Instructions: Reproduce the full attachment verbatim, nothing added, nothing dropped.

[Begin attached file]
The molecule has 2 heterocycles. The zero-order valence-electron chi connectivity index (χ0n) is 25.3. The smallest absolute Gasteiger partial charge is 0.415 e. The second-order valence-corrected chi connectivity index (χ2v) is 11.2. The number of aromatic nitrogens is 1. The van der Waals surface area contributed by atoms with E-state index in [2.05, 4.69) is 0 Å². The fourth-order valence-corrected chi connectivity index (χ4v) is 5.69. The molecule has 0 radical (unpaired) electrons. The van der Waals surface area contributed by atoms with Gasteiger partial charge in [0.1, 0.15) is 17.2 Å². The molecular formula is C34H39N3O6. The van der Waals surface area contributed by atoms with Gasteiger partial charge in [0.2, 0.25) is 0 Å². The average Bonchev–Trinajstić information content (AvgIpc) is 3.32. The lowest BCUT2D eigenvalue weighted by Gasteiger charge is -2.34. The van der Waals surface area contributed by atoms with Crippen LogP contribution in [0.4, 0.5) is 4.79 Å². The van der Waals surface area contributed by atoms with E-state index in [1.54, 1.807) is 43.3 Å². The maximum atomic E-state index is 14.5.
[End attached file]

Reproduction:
The molecule has 2 heterocycles. The zero-order valence-electron chi connectivity index (χ0n) is 25.3. The smallest absolute Gasteiger partial charge is 0.415 e. The second-order valence-corrected chi connectivity index (χ2v) is 11.2. The number of aromatic nitrogens is 1. The van der Waals surface area contributed by atoms with E-state index in [2.05, 4.69) is 0 Å². The fourth-order valence-corrected chi connectivity index (χ4v) is 5.69. The molecule has 0 radical (unpaired) electrons. The van der Waals surface area contributed by atoms with Gasteiger partial charge in [0.1, 0.15) is 17.2 Å². The molecular formula is C34H39N3O6. The van der Waals surface area contributed by atoms with Gasteiger partial charge in [0.2, 0.25) is 0 Å². The average Bonchev–Trinajstić information content (AvgIpc) is 3.32. The lowest BCUT2D eigenvalue weighted by Gasteiger charge is -2.34. The van der Waals surface area contributed by atoms with Crippen LogP contribution in [0.4, 0.5) is 4.79 Å². The van der Waals surface area contributed by atoms with E-state index in [1.54, 1.807) is 43.3 Å². The maximum atomic E-state index is 14.5.